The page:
• Projects pre FID – there are myriads of them but their problem is that they are up in the air and let’s be frank; the vast majority of them remain paper tigers. Besides, even if you are sure that your pick is a winner, you will face a combination of unrealistic expectations on the project developer and on the feed-gas owner side plus a load of Local regulations making it hard for new LNG projects to operate profitably.  And most importantly of all, if your project has not taken FID by now there is no way for any LNG coming out of it before 2017 at the very earliest. Can you wait that long?
  • There is a new fourth group – the Atlantic sellers having misread market developments – this group might not see itself as a group now but it becomes clear that the “everything to Japan” strategy some of them have adopted has not really worked too well. They will find out over the next 18 months or so and then there will be some operational LNG up for grabs. But this will not be an easy position as it involves high-risk business development and lobbying with a very gentle touch. It’s a risky venue but at least, it’s real.

Deciding on what to do and which potential supply source you apply yourself on is like fighting a hydra. Some of the heads you chop off regrow with time. That’s not fair but hey, I never said that fairness is part of the game.

Your biggest enemy is time. Really feeling the breath of the monster down your neck gives you a sense of urgency that sometimes drives you to do the right things. Making decisions in LNG can be really scary so some adrenalin might give you the kick you need. If the problem is not imminent you might feel a false sense of security. In LNG, one year is nothing. So if your supply problem is not more than 3 years away, get the hell out of your chair and do something. This monster does not even know the word mercy and will eat you alive.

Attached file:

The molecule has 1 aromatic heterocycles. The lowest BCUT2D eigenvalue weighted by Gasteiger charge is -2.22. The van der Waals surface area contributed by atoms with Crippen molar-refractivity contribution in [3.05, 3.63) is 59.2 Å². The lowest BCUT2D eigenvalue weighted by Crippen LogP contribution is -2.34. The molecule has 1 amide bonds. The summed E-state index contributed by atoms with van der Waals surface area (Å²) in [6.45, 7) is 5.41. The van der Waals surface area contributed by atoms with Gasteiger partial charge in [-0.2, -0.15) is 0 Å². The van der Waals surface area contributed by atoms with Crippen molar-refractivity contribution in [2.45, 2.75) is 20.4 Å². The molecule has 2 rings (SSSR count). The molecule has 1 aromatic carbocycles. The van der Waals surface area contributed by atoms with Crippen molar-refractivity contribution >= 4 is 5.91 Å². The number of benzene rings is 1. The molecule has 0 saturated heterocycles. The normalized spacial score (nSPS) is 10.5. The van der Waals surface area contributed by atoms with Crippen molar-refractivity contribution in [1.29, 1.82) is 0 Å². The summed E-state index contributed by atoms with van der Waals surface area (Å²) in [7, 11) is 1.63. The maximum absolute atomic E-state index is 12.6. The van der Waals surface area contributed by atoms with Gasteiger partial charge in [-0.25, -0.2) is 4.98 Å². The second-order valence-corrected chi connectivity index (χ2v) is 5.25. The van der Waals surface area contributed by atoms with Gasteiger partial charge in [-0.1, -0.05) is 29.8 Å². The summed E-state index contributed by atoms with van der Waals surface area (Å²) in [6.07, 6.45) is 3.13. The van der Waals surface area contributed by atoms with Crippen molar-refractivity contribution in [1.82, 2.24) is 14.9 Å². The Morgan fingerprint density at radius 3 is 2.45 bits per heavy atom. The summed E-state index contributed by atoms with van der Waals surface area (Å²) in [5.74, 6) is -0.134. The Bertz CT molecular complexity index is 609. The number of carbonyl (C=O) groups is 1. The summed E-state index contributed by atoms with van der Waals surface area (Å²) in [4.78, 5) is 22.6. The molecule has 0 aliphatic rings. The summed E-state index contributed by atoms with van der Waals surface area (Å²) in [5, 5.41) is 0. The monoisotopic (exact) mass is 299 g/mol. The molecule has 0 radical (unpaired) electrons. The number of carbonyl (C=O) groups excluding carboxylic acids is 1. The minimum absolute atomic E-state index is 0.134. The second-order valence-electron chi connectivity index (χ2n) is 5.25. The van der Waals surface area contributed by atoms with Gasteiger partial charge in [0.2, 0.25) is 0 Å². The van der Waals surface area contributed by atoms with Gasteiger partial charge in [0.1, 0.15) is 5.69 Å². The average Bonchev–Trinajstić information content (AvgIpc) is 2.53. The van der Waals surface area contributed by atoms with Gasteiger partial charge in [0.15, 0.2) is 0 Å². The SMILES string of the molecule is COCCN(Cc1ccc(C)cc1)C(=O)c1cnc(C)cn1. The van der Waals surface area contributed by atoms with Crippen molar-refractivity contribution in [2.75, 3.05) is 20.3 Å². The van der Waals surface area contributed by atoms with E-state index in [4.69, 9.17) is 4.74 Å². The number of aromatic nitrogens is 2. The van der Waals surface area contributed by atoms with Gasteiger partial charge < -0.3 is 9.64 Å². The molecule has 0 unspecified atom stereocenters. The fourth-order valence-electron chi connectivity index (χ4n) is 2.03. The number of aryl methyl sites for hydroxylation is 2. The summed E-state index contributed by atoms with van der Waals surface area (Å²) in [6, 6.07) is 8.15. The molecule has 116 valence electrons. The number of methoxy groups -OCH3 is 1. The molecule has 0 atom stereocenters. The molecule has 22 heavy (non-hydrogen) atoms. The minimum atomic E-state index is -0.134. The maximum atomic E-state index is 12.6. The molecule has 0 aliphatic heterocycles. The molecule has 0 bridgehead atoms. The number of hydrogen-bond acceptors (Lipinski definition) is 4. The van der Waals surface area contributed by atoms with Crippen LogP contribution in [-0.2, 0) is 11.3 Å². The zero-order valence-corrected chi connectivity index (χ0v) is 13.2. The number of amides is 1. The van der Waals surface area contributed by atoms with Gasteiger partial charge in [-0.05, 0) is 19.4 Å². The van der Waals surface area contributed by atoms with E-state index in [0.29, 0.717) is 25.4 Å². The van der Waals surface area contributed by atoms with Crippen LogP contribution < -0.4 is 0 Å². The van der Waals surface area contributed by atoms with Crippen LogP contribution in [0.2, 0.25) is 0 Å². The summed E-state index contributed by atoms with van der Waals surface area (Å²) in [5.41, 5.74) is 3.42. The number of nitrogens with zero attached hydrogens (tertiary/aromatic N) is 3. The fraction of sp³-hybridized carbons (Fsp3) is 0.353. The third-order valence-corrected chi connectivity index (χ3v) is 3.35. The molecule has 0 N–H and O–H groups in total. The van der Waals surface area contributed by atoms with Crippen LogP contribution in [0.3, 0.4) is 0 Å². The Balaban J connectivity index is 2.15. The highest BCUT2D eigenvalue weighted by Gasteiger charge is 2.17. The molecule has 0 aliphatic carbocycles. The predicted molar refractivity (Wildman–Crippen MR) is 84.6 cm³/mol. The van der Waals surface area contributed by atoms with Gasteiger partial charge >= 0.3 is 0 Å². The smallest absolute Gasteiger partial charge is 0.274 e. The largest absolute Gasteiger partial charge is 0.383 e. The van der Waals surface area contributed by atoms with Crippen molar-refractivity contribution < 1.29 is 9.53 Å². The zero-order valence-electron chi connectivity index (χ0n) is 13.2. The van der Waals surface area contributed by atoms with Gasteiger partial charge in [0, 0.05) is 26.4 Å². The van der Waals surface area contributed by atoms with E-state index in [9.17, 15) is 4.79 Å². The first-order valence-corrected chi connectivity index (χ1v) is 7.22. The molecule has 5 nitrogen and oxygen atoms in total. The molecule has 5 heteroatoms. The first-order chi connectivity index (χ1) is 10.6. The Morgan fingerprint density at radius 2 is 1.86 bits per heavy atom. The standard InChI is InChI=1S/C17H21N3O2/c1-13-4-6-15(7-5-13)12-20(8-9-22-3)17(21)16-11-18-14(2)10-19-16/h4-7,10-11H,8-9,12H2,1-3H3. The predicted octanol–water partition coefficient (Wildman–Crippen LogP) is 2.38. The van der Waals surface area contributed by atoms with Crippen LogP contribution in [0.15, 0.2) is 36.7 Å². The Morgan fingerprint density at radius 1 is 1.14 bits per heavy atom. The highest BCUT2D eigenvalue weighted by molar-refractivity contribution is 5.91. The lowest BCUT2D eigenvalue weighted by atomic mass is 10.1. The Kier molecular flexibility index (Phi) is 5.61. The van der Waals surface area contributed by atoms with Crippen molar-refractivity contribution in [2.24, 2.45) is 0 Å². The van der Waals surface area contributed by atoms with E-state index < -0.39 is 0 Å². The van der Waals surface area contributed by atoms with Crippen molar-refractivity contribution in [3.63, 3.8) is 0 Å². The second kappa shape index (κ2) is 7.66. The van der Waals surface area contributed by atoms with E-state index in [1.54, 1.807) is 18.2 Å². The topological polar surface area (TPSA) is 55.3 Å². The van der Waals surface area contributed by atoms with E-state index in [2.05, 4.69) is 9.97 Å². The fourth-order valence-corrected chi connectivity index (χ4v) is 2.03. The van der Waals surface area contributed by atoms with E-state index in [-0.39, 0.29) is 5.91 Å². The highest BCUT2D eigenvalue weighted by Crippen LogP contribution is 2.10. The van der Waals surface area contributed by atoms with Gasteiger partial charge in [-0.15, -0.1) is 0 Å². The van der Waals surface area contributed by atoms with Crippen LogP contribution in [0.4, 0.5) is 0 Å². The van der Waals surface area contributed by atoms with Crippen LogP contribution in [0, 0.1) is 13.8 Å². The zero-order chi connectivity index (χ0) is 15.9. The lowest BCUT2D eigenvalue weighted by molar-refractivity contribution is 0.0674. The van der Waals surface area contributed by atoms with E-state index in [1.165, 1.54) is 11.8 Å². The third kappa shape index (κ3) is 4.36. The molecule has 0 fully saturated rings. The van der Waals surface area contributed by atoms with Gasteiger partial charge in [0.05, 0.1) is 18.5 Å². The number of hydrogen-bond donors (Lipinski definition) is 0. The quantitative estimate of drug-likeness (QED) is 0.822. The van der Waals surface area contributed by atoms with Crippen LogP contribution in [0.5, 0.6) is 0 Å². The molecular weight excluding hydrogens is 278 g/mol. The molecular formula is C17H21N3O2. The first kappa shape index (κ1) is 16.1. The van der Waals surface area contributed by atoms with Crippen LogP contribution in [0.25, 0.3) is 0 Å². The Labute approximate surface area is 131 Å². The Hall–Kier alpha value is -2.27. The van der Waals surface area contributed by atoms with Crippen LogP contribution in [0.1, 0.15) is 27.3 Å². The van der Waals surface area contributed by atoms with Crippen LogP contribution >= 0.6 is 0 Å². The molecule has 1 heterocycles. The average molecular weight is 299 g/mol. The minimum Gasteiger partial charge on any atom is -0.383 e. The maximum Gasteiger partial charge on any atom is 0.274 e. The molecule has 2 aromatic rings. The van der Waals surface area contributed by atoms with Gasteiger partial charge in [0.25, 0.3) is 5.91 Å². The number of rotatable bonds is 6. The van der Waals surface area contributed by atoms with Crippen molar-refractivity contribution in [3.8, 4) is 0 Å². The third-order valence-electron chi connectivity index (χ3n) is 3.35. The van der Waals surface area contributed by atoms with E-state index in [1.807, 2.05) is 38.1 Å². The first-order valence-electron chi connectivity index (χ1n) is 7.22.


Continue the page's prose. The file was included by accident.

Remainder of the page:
It also pays for Asian buyers to try out new things. Next week I will post on the “Give to get” strategy which, as I believe, is the best possible way to take on the problem so stay tuned. This is no armchair strategy. It’s good old business development with getting your feet on the ground and beating to the drums of your future partner.

This has to go beyond sterile negotiations. An interested buyer needs to inspire the values of partnership and cooperation in the host country. I have said it in another post that Sub-Saharan Africa is going to be the likeliest place for such a deal. Read my post on Africa for details. At least two players need to rethink their strategies.

Those who engage now will have an advantage when this breaks open in more than a years’ time. Then, you don’t want to find yourself being put in a line with 40 other contenders. You want to have a special relationship already established. That’s an investment and as it is with every investment, the buyer will have to come to a decision on whether the risk/reward balance is worth it.

In LNG, you can do a lot worse than that.